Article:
Even when a business is losing money, it's possible for shareholders to make money if they buy a good business at the right price. For example, biotech and mining exploration companies often lose money for years before finding success with a new treatment or mineral discovery. But while the successes are well known, investors should not ignore the very many unprofitable companies that simply burn through all their cash and collapse.
Given this risk, we thought we'd take a look at whether Nxt-ID (NASDAQ:NXTD) shareholders should be worried about its cash burn. In this article, we define cash burn as its annual (negative) free cash flow, which is the amount of money a company spends each year to fund its growth. We'll start by comparing its cash burn with its cash reserves in order to calculate its cash runway.
Does Nxt-ID Have A Long Cash Runway?
A cash runway is defined as the length of time it would take a company to run out of money if it kept spending at its current rate of cash burn. When Nxt-ID last reported its balance sheet in September 2021, it had zero debt and cash worth US$16m. Looking at the last year, the company burnt through US$3.7m. So it had a cash runway of about 4.3 years from September 2021. There's no doubt that this is a reassuringly long runway. The image below shows how its cash balance has been changing over the last few years.
Is Nxt-ID's Revenue Growing?
We're hesitant to extrapolate on the recent trend to assess its cash burn, because Nxt-ID actually had positive free cash flow last year, so operating revenue growth is probably our best bet to measure, right now. Regrettably, the company's operating revenue moved in the wrong direction over the last twelve months, declining by 21%. Of course, we've only taken a quick look at the stock's growth metrics, here. This graph of historic earnings and revenue shows how Nxt-ID is building its business over time.
Can Nxt-ID Raise More Cash Easily?
Since its revenue growth is moving in the wrong direction, Nxt-ID shareholders may wish to think ahead to when the company may need to raise more cash. Issuing new shares, or taking on debt, are the most common ways for a listed company to raise more money for its business. Commonly, a business will sell new shares in itself to raise cash and drive growth. By looking at a company's cash burn relative to its market capitalisation, we gain insight on how much shareholders would be diluted if the company needed to raise enough cash to cover another year's cash burn.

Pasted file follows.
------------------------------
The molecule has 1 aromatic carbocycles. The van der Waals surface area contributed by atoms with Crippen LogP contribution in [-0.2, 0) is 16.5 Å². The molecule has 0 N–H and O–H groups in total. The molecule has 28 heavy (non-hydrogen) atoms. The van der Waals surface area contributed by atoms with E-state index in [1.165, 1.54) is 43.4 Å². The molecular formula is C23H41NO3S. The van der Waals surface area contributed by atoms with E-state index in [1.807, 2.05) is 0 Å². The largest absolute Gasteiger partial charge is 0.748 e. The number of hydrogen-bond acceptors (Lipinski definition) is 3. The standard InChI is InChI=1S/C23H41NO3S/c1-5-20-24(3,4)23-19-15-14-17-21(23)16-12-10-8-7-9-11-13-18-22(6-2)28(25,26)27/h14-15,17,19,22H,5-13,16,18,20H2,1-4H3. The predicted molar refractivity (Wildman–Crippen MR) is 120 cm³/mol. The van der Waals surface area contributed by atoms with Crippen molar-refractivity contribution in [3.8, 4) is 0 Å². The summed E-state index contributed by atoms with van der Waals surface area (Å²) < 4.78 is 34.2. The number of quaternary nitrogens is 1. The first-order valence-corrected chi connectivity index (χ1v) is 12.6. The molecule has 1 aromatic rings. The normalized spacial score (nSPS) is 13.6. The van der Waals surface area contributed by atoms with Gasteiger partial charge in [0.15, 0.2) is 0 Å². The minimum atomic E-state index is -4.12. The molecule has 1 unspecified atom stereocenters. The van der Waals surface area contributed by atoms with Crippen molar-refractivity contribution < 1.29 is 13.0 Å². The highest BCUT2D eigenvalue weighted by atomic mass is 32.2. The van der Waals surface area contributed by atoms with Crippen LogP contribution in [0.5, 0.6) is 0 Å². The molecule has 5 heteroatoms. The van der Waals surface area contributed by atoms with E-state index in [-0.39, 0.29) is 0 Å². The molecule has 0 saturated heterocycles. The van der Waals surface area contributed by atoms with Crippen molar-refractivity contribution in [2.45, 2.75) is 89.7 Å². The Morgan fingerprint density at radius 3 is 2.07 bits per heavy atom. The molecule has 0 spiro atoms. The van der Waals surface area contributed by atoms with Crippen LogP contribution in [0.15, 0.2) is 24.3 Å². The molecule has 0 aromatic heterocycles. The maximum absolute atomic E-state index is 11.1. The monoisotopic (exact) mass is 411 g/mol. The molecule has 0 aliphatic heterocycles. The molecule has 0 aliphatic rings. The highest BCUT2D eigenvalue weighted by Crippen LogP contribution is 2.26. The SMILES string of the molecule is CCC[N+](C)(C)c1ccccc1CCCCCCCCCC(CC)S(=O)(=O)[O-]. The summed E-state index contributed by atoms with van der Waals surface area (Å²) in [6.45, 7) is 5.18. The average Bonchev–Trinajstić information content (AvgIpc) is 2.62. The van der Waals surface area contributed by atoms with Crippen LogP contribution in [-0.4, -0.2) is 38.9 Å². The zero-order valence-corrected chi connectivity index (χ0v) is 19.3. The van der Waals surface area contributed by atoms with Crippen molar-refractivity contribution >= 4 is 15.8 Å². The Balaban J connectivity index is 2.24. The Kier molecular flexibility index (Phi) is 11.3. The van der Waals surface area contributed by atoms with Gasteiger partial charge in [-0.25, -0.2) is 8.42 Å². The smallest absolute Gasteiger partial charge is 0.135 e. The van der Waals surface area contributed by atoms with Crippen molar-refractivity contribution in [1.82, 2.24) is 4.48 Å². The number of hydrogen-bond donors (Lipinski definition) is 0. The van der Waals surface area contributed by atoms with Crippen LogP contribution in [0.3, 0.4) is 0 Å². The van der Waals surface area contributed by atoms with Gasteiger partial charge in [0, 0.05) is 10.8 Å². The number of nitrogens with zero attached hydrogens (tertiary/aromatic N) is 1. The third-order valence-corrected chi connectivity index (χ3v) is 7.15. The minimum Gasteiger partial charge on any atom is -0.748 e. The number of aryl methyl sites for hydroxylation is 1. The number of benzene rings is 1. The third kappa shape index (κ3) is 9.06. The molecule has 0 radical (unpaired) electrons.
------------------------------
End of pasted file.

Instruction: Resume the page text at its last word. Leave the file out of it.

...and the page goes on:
Nxt-ID's cash burn of US$3.7m is about 14% of its US$27m market capitalisation. Given that situation, it's fair to say the company wouldn't have much trouble raising more cash for growth, but shareholders would be somewhat diluted.
Is Nxt-ID's Cash Burn A Worry?
It may already be apparent to you that we're relatively comfortable with the way Nxt-ID is burning through its cash. For example, we think its cash runway suggests that the company is on a good path. While its falling revenue wasn't great, the other factors mentioned in this article more than make up for weakness on that measure. Considering all the factors discussed in this article, we're not overly concerned about the company's cash burn, although we do think shareholders should keep an eye on how it develops. Separately, we looked at different risks affecting the company and spotted 3 warning signs for Nxt-ID (of which 1 can't be ignored!) you should know about.
Of course Nxt-ID may not be the best stock to buy. So you may wish to see this free collection of companies boasting high return on equity, or this list of stocks that insiders are buying.
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This article by Simply Wall St is general in nature. We provide commentary based on historical data and analyst forecasts only using an unbiased methodology and our articles are not intended to be financial advice. It does not constitute a recommendation to buy or sell any stock, and does not take account of your objectives, or your financial situation. We aim to bring you long-term focused analysis driven by fundamental data. Note that our analysis may not factor in the latest price-sensitive company announcements or qualitative material. Simply Wall St has no position in any stocks mentioned.